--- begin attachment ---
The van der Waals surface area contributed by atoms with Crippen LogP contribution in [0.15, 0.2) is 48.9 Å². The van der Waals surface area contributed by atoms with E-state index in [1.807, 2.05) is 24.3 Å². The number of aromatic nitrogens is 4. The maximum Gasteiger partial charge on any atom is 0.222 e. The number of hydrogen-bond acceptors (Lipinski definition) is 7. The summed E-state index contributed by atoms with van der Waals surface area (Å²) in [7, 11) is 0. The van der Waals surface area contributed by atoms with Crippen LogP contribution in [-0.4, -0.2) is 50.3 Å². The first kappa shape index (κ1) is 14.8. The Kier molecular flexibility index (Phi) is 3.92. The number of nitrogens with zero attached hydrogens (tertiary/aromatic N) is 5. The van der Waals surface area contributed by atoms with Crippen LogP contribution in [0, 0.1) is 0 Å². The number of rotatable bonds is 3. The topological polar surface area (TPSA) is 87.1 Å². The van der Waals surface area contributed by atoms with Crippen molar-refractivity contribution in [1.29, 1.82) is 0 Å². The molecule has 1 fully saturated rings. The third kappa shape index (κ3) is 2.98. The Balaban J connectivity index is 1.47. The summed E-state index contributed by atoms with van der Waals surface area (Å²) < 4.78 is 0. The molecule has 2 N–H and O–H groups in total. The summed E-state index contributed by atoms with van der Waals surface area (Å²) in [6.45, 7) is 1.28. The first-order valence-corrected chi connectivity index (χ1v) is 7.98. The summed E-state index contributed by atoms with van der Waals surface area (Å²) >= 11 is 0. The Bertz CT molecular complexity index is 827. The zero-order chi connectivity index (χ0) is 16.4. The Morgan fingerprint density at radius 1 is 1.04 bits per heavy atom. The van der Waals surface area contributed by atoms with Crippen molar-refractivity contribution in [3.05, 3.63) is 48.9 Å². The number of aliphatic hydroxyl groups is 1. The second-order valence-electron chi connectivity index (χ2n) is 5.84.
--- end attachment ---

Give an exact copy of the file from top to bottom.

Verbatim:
The van der Waals surface area contributed by atoms with Crippen LogP contribution in [0.15, 0.2) is 48.9 Å². The van der Waals surface area contributed by atoms with E-state index in [1.807, 2.05) is 24.3 Å². The number of aromatic nitrogens is 4. The maximum Gasteiger partial charge on any atom is 0.222 e. The number of hydrogen-bond acceptors (Lipinski definition) is 7. The summed E-state index contributed by atoms with van der Waals surface area (Å²) in [7, 11) is 0. The van der Waals surface area contributed by atoms with Crippen LogP contribution in [-0.4, -0.2) is 50.3 Å². The first kappa shape index (κ1) is 14.8. The Kier molecular flexibility index (Phi) is 3.92. The number of nitrogens with zero attached hydrogens (tertiary/aromatic N) is 5. The van der Waals surface area contributed by atoms with Crippen LogP contribution in [0, 0.1) is 0 Å². The number of rotatable bonds is 3. The topological polar surface area (TPSA) is 87.1 Å². The van der Waals surface area contributed by atoms with Crippen molar-refractivity contribution in [1.29, 1.82) is 0 Å². The molecule has 1 fully saturated rings. The third kappa shape index (κ3) is 2.98. The Balaban J connectivity index is 1.47. The summed E-state index contributed by atoms with van der Waals surface area (Å²) < 4.78 is 0. The molecule has 2 N–H and O–H groups in total. The summed E-state index contributed by atoms with van der Waals surface area (Å²) in [6.45, 7) is 1.28. The first-order valence-corrected chi connectivity index (χ1v) is 7.98. The summed E-state index contributed by atoms with van der Waals surface area (Å²) >= 11 is 0. The Bertz CT molecular complexity index is 827. The zero-order chi connectivity index (χ0) is 16.4. The Morgan fingerprint density at radius 1 is 1.04 bits per heavy atom. The van der Waals surface area contributed by atoms with Crippen molar-refractivity contribution in [3.05, 3.63) is 48.9 Å². The number of aliphatic hydroxyl groups is 1. The second-order valence-electron chi connectivity index (χ2n) is 5.84.